1959-60 NOA Racing 

Ultra High Performance Boats

My Dad, Joe McCauley Sr. (Mercury/Aristocraft) and J. C. Leatherwood (Scott/Allison) are shown slowing down at the start while jumping the gun at the Knoxville Boat Club in 1959. J.C. ran Gateway Sporting Goods in Knoxville and was heavily supported by Scott-Atwater at the NOA Nationals in Nashville in 1958, they flew in spare Scott parts in planes.

The next 4 photos are from the annual 100 Mile Ft. Loudon Marathon, taken at Three Rivers Boat Dock:

"Start of the 1960 100 mile Ft. Loudon Marathon at Three Rivers Boat  Dock in 1960. The high flyer is a Mercury Mark 78A/14' Allison, would run about 53 mph (I know because I set one up a year later). That's Clyde Holsombach driving the Scott 40/Aristocraft.

My record holding Mark 58A/13' Allison, which I later drove it on my knees from the back seat to break 60 mph with a Merc 800. These wooden boats were built by Paul and Harold in Paul and Lucille’s garage in Alcoa. I remember a blond haired kid walking up the driveway (I was 18): Darris.

"Last gasp" from McCulloch Corp.: twin Scott 75s on a 14' Allison, never made the start. The John-Rude 75 dominated the season until Paul, my father and I outran them by setting new records using the Merc 800 with Sportsmaster gearcase at the end of the season. We three were the first to break 60 mph in the "pleasure boat" division of NOA, Paul set the record at over 61 mph.

Johnson 75/14'Allison that didn't make it very far past the start! This boat lacks the characteristic Allison "rocket" symbol running up the side.

Three Rivers Boat Dock, Fall, 1960. Wynn Oil rep. hands me the $100 check (diamond pin came later) for increasing a record by the largest amount. The class is stock 70-80 cu. in. Paul got excited before I ran (he'd already set the Unlimited record at 61+ mph) and bondoed a wedge on the trailing edge of the running surface. I nearly broke the old unlimited record while sitting in the front seat of a heavy boat! Paul would have won the Wynn Oil pin if he hadn't bondoed the wedge on my boat, but he was more interested in making our boat faster than in wining $100 and a pin. He was still bondoing wedges (with good effect) when I reunited with him in 1977.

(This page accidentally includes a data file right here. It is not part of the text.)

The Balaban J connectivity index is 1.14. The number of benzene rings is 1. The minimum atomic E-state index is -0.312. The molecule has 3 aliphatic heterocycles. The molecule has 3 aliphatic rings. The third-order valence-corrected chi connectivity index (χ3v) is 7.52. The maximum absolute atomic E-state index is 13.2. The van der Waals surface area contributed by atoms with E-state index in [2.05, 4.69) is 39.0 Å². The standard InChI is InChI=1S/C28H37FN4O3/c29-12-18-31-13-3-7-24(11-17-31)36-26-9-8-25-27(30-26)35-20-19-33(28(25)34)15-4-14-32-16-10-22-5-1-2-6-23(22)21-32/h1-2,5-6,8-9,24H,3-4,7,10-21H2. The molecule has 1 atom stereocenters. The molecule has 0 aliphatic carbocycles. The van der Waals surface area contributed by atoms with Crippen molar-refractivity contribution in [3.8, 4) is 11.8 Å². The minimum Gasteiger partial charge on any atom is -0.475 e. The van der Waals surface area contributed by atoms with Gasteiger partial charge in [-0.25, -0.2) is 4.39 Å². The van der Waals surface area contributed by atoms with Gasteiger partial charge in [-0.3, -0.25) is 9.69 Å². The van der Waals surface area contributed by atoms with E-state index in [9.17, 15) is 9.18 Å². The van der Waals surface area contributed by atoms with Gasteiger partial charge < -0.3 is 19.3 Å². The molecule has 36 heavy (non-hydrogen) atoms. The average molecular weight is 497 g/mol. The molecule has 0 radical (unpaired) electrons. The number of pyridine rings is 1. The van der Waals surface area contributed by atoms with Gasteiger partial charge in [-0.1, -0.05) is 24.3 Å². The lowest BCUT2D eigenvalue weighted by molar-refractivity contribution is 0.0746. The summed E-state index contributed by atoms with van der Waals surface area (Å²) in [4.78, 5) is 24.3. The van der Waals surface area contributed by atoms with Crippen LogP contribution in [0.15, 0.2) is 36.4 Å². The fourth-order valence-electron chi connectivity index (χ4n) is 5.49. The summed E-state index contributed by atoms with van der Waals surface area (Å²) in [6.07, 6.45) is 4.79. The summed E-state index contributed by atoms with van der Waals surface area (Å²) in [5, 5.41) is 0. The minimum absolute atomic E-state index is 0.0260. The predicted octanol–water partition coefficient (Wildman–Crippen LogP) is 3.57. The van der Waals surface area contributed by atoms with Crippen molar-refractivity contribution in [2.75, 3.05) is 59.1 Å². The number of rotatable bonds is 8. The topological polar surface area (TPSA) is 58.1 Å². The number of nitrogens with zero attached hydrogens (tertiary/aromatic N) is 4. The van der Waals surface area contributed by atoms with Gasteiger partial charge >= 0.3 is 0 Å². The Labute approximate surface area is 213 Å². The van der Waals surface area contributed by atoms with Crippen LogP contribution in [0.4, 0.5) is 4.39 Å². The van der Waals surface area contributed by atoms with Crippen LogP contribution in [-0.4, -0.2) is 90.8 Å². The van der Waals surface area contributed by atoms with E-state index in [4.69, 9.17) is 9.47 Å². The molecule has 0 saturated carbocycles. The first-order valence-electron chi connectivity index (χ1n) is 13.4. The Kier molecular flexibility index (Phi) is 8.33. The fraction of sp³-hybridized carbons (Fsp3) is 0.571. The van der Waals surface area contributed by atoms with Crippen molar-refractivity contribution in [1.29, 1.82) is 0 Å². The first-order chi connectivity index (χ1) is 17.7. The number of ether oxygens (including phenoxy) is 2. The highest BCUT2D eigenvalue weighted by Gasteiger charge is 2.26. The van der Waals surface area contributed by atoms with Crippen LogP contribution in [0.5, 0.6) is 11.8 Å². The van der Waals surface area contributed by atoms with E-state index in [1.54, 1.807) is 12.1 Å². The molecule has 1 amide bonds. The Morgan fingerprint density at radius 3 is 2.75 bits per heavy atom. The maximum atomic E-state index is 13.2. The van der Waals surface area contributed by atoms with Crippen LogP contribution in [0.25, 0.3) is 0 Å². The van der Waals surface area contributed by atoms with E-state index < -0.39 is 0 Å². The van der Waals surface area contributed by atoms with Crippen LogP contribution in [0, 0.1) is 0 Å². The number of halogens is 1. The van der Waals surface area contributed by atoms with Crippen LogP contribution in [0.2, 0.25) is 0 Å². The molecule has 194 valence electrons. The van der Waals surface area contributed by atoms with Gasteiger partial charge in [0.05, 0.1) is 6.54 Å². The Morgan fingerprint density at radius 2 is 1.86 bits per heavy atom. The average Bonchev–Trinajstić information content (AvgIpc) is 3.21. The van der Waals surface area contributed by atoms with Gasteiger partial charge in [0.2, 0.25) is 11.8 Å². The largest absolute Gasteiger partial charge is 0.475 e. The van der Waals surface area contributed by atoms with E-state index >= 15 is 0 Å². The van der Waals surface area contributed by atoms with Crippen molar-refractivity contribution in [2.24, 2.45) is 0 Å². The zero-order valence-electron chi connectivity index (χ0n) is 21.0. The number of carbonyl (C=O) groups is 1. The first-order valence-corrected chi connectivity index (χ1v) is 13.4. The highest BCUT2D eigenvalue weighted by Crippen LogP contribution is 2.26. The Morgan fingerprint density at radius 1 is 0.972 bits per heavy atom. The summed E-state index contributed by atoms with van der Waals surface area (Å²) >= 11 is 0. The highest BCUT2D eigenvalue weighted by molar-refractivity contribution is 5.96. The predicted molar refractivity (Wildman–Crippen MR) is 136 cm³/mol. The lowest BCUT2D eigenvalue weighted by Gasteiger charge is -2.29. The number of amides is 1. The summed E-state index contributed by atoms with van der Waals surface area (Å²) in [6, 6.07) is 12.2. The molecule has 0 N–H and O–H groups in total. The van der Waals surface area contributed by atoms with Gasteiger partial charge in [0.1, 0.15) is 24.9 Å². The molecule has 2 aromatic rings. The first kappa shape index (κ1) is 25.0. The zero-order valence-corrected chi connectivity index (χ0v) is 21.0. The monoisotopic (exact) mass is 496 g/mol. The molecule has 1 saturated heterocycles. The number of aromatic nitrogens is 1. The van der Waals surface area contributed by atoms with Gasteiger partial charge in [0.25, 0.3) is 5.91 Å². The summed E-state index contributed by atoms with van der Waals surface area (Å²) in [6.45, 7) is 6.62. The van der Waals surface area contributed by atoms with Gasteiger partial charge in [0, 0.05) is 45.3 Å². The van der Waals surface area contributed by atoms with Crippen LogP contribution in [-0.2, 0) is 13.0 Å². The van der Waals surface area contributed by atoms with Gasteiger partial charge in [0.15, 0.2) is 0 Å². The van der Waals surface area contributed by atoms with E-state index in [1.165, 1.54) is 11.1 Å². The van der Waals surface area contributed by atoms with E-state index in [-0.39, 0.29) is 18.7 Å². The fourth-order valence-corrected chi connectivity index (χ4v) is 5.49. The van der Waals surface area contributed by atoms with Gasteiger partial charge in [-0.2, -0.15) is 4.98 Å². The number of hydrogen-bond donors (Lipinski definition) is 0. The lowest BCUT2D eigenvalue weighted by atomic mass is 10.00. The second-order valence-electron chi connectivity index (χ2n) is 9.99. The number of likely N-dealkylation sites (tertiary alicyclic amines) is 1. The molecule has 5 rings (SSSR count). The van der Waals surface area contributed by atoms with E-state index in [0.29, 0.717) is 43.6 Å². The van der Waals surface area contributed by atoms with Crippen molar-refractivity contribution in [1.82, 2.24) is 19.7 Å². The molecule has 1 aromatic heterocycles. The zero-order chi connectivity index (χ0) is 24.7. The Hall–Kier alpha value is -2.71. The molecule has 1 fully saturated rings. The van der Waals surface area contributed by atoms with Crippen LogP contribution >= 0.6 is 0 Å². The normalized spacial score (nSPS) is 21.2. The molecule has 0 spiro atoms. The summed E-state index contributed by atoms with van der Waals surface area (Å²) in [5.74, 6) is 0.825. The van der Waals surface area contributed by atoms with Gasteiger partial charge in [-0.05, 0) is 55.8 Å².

The record holding Merc 800 (Sportsmaster gearcas)/14' Allison in front of my parents' Mercury dealership in Middlesboro, Ky. In high school, I (a 1943 model) was the (2x factory trained) mechanic.

Not shown are the two wooden runners that tunneled some air along the bottom. In the 13' boat, with Merc 800/Sportsmaster in the time trials, I could feel the boat break loose and lift a little at about 55 mph.


Two of the 5 NOA records held my my dad and me in 1960. Paul held the unlimited record (with a Merc 800 borrowed from Blake Cox). At the 1961 annual NOA meeting in Knoxville the drivers voted to outlaw wooden boats, so our 1960 records were never published in the NOA yearbook. That winter, Paul built fiberglass boats that dominated NOA more than ever. As expected. The attempt to keep 'pleasure craft' classes open to family runabouts failed, unless your family boat was an Allison. Nothing could run with them, and at that time there were no copies.

What I did after our two wooden Allisons were outlawed and outclassed: played with combinations like this, twin Mark 58As on my 13' Allison at Norris Lake, would run 47-48 mph and accelerate. The boat would run nearly as fast driven from the back seat with a single Mark 58A.

Thanks Joe McCauley